There was a time in the not-to-distant past when the Democratic Party was considered the party of deficit spending. We were, after all, the party most commited to Keynsian economics--the idea that recessions should be handled by having the government pump money into the economy by spending more than it recovered in taxes, then keeping the economy in check in good times by raising taxes.
Since Mr. Clinton's presidency, most liberals have more or less abandoned Keynsian economic theories. Under Mr. Clinton, the budget came into balance as the economy boomed; by 2000 the government was running a considerable surplus and beginning to pay down long-term debt. Keynsian economics had two practical problems. First, the US government moves very slowly by design, so by the time the deficit spending designed to fight a recession began, the recession was often over. Worse, it's much easier for the US government to begin deficit spending than to end it--tax cuts and new services are almost universally popular, while service cuts and tax hikes are almost universally unpopular.
What's wrong with the government running in deficit, as it has done throughout Mr. Bush's presidency? If deficits are small and for specific, nonrecurring purposes (to fight the Iraq War, for example), deficit spending makes some sense; it allows the government to pay for crisis over a long period of time. Unfortunately, the bulk of the recent deficits have been caused by the tax cuts Mr. Bush has implemented. This means that the government is running a structural deficit--that is, it would be in deficit even if we weren't fighting a war. Structural deficits, if they aren't addressed, eventually make bond investors wary; to protect their investment they may begin to demand higher interest rates. At that point we have a serious problem--either consumer interest rates go up (making life very difficult for homeowners with adjustable-rate mortgages and for anyone with a lot of credit-card debt) and the deficit gets much worse (because the cost of "servicing the debt"--paying interest on the existing debt--increases), or the government simply prints a lot more money, causing sharp inflation.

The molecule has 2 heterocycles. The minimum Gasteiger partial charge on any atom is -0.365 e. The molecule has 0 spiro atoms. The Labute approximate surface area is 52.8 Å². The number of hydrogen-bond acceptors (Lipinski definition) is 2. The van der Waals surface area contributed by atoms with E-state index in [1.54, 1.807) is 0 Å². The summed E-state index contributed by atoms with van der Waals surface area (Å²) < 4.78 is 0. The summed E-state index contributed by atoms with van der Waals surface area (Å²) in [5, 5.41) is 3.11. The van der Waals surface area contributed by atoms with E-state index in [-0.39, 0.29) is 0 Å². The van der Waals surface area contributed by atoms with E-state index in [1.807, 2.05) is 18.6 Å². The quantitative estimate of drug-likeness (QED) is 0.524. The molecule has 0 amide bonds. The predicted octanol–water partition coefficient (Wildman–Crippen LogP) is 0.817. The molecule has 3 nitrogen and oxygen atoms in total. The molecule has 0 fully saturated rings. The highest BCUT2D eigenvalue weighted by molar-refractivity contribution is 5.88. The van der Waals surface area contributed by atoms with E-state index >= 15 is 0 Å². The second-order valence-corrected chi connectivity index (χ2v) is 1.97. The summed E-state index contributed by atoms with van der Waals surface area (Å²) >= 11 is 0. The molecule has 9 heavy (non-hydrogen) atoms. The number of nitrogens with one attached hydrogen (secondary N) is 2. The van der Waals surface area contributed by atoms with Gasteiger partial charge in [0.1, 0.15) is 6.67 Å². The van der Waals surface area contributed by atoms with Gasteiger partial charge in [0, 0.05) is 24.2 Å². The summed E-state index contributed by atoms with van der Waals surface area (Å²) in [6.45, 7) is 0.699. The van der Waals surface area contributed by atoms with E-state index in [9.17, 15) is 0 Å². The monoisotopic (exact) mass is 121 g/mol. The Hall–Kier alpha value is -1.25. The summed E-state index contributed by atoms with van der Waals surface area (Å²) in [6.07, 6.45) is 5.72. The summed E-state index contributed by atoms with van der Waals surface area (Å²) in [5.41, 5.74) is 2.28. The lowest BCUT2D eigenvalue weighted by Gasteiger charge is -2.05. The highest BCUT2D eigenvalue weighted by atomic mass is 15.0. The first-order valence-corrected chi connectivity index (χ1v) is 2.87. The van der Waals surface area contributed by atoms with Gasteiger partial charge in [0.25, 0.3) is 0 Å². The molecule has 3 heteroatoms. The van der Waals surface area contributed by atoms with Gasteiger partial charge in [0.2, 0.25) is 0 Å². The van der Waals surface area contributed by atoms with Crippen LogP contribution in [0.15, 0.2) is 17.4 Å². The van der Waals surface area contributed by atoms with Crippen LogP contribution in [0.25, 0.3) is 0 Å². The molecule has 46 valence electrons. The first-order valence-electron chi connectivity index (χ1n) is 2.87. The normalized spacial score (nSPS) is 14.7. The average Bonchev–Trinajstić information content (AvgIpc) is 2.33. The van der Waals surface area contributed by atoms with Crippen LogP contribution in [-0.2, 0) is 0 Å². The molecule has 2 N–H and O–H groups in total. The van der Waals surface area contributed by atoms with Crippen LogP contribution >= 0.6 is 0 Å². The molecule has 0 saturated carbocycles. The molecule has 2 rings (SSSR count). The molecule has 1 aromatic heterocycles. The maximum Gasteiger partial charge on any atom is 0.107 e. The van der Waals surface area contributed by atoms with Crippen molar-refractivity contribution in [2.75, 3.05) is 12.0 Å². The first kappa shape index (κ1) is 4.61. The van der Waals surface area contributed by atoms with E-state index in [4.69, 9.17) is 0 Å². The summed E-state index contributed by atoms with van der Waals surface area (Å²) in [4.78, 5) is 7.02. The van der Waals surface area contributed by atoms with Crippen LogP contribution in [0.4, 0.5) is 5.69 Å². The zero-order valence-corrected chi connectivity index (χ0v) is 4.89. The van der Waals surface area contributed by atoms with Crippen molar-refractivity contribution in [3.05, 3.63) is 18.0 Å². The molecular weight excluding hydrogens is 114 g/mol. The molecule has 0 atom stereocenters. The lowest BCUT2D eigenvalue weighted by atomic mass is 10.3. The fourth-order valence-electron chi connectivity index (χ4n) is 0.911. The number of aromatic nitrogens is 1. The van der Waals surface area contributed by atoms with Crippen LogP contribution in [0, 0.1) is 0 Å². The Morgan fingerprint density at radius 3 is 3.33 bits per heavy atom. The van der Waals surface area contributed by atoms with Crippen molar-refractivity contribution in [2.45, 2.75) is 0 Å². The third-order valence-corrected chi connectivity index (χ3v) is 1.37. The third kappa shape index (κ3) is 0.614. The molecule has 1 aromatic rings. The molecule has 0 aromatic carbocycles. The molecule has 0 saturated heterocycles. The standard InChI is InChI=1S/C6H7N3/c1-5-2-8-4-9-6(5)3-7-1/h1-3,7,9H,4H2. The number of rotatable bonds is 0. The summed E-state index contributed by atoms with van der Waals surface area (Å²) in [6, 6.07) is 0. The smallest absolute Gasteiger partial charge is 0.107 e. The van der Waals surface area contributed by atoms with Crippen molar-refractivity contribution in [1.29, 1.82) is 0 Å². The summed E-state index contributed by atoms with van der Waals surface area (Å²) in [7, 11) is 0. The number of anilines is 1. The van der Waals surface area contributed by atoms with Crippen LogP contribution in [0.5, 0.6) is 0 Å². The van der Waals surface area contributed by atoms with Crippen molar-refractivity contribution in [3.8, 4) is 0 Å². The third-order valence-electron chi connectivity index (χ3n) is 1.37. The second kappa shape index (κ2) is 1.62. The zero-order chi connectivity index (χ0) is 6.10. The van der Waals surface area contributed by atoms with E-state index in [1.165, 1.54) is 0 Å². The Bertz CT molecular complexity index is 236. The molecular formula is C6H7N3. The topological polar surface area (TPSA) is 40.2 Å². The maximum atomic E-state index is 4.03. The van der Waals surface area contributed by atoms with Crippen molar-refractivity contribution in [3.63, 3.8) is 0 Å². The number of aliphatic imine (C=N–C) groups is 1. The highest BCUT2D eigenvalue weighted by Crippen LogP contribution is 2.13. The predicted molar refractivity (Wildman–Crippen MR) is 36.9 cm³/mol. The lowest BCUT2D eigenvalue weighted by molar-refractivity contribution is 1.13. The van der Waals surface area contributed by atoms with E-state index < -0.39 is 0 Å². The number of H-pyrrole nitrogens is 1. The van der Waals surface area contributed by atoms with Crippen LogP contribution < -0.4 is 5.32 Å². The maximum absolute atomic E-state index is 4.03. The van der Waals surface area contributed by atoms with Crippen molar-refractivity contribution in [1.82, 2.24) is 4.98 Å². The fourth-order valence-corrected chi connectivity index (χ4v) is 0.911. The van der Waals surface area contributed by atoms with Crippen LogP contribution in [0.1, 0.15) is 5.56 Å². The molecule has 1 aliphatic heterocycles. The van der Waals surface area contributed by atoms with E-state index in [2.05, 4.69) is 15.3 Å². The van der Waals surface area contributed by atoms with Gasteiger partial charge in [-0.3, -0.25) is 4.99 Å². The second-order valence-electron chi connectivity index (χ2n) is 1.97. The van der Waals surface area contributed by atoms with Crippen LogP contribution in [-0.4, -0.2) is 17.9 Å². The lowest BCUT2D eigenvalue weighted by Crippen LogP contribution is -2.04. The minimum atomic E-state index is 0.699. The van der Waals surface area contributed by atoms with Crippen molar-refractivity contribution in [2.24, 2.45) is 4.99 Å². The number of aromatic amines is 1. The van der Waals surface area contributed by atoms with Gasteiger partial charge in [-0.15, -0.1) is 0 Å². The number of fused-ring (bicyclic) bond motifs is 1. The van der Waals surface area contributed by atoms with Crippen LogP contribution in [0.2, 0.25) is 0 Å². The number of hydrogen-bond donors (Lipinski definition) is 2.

Note that this is one issue on which libertarians and liberals actually have more in common with one another than with conservatives. Libertarians generally want a very small government indeed, paid for by small (but adequate for the task) tax rates. Liberals generally want a larger government, financed by taxes more like those we had in the 1990s. Conservatives want the larger government as well (judging by their actions since they won effective control over the government in 2002), but want lower taxes; they theorize that these lower taxes will cause an economic boom that will actually increase tax receipts. Sometimes this works (it did under Mr. Reagan, although the government grew faster at the time than did tax receipts), but so far it hasn't under Mr. Bush.
It is, broadly speaking, the liberal position that increasing interest rates are a much greater threat to the economy than taxes at 1990s levels were. Moreover, it the tax cuts were aimed at boosting the economy in the short term, they weren't structured well. The problem here is philosophical--if you want to pump up a faltering economy, should you aim tax relief primarily at families that earn $30,000-$100,000 per year, in hopes of boosting spending, or at families earning above $200,000 in hopes of boosting investment. Mr. Bush's administration has opted for the latter course, with predictable results; the stock market has been booming, but working families are struggling. Liberals would have opted for the former course.